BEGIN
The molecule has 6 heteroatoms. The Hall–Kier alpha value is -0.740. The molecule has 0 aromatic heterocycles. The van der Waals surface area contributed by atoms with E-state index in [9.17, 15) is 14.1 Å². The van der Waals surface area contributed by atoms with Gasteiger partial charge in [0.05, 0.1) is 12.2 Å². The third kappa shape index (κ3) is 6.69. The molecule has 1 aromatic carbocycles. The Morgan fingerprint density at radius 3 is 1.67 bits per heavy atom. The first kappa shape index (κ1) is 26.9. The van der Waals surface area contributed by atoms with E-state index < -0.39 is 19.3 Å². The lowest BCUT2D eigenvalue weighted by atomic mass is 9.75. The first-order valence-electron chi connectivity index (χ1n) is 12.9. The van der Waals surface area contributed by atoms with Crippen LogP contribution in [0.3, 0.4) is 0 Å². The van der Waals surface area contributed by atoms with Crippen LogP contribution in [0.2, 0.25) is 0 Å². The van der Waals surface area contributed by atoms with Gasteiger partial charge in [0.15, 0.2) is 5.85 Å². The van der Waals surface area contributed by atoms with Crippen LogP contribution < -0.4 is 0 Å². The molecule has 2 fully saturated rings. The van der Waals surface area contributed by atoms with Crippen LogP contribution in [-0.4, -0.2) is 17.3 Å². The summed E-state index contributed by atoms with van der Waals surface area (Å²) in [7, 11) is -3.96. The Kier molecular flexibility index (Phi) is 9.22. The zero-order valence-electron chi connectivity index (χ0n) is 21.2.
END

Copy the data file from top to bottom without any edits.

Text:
The molecule has 6 heteroatoms. The Hall–Kier alpha value is -0.740. The molecule has 0 aromatic heterocycles. The van der Waals surface area contributed by atoms with E-state index in [9.17, 15) is 14.1 Å². The van der Waals surface area contributed by atoms with Gasteiger partial charge in [0.05, 0.1) is 12.2 Å². The third kappa shape index (κ3) is 6.69. The molecule has 1 aromatic carbocycles. The Morgan fingerprint density at radius 3 is 1.67 bits per heavy atom. The first kappa shape index (κ1) is 26.9. The van der Waals surface area contributed by atoms with E-state index < -0.39 is 19.3 Å². The lowest BCUT2D eigenvalue weighted by atomic mass is 9.75. The first-order valence-electron chi connectivity index (χ1n) is 12.9. The van der Waals surface area contributed by atoms with Crippen LogP contribution in [0.3, 0.4) is 0 Å². The van der Waals surface area contributed by atoms with Crippen LogP contribution in [0.2, 0.25) is 0 Å². The van der Waals surface area contributed by atoms with Gasteiger partial charge in [0.15, 0.2) is 5.85 Å². The van der Waals surface area contributed by atoms with Crippen LogP contribution < -0.4 is 0 Å². The molecule has 2 fully saturated rings. The van der Waals surface area contributed by atoms with Crippen LogP contribution in [-0.4, -0.2) is 17.3 Å². The summed E-state index contributed by atoms with van der Waals surface area (Å²) in [7, 11) is -3.96. The Kier molecular flexibility index (Phi) is 9.22. The zero-order valence-electron chi connectivity index (χ0n) is 21.2.